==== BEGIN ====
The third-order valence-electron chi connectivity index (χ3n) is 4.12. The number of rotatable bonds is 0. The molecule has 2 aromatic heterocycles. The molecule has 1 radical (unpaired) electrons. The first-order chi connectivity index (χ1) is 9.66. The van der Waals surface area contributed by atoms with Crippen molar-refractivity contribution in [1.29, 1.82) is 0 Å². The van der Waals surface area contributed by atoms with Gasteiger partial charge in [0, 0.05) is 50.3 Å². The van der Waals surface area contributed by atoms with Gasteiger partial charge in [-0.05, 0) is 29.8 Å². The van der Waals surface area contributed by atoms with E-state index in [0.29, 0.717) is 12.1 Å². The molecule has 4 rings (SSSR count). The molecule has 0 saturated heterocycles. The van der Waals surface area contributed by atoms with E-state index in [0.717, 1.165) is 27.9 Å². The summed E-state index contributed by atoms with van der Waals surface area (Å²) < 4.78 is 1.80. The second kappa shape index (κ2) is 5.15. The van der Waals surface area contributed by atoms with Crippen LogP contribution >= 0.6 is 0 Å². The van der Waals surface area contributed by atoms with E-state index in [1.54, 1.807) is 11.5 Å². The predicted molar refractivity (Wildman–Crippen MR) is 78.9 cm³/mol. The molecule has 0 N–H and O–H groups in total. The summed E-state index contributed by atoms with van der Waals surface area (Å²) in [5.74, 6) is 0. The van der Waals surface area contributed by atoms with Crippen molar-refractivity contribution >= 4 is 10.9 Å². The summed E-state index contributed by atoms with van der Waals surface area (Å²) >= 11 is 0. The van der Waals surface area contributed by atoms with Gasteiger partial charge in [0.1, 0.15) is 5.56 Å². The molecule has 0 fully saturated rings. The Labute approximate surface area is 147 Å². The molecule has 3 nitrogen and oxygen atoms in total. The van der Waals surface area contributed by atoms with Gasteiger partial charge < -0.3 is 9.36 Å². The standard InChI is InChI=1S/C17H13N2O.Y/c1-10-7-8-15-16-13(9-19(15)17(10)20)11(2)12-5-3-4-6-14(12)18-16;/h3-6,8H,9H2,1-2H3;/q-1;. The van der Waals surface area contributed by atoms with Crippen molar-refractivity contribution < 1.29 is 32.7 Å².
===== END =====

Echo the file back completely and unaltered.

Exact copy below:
The third-order valence-electron chi connectivity index (χ3n) is 4.12. The number of rotatable bonds is 0. The molecule has 2 aromatic heterocycles. The molecule has 1 radical (unpaired) electrons. The first-order chi connectivity index (χ1) is 9.66. The van der Waals surface area contributed by atoms with Crippen molar-refractivity contribution in [1.29, 1.82) is 0 Å². The van der Waals surface area contributed by atoms with Gasteiger partial charge in [0, 0.05) is 50.3 Å². The van der Waals surface area contributed by atoms with Gasteiger partial charge in [-0.05, 0) is 29.8 Å². The van der Waals surface area contributed by atoms with E-state index in [0.29, 0.717) is 12.1 Å². The molecule has 4 rings (SSSR count). The molecule has 0 saturated heterocycles. The van der Waals surface area contributed by atoms with E-state index in [0.717, 1.165) is 27.9 Å². The summed E-state index contributed by atoms with van der Waals surface area (Å²) < 4.78 is 1.80. The second kappa shape index (κ2) is 5.15. The van der Waals surface area contributed by atoms with Crippen LogP contribution >= 0.6 is 0 Å². The van der Waals surface area contributed by atoms with E-state index in [1.54, 1.807) is 11.5 Å². The predicted molar refractivity (Wildman–Crippen MR) is 78.9 cm³/mol. The molecule has 0 N–H and O–H groups in total. The summed E-state index contributed by atoms with van der Waals surface area (Å²) in [5.74, 6) is 0. The van der Waals surface area contributed by atoms with Crippen molar-refractivity contribution >= 4 is 10.9 Å². The summed E-state index contributed by atoms with van der Waals surface area (Å²) >= 11 is 0. The van der Waals surface area contributed by atoms with Gasteiger partial charge in [0.1, 0.15) is 5.56 Å². The molecule has 0 fully saturated rings. The Labute approximate surface area is 147 Å². The molecule has 3 nitrogen and oxygen atoms in total. The van der Waals surface area contributed by atoms with Gasteiger partial charge < -0.3 is 9.36 Å². The standard InChI is InChI=1S/C17H13N2O.Y/c1-10-7-8-15-16-13(9-19(15)17(10)20)11(2)12-5-3-4-6-14(12)18-16;/h3-6,8H,9H2,1-2H3;/q-1;. The van der Waals surface area contributed by atoms with Crippen molar-refractivity contribution < 1.29 is 32.7 Å².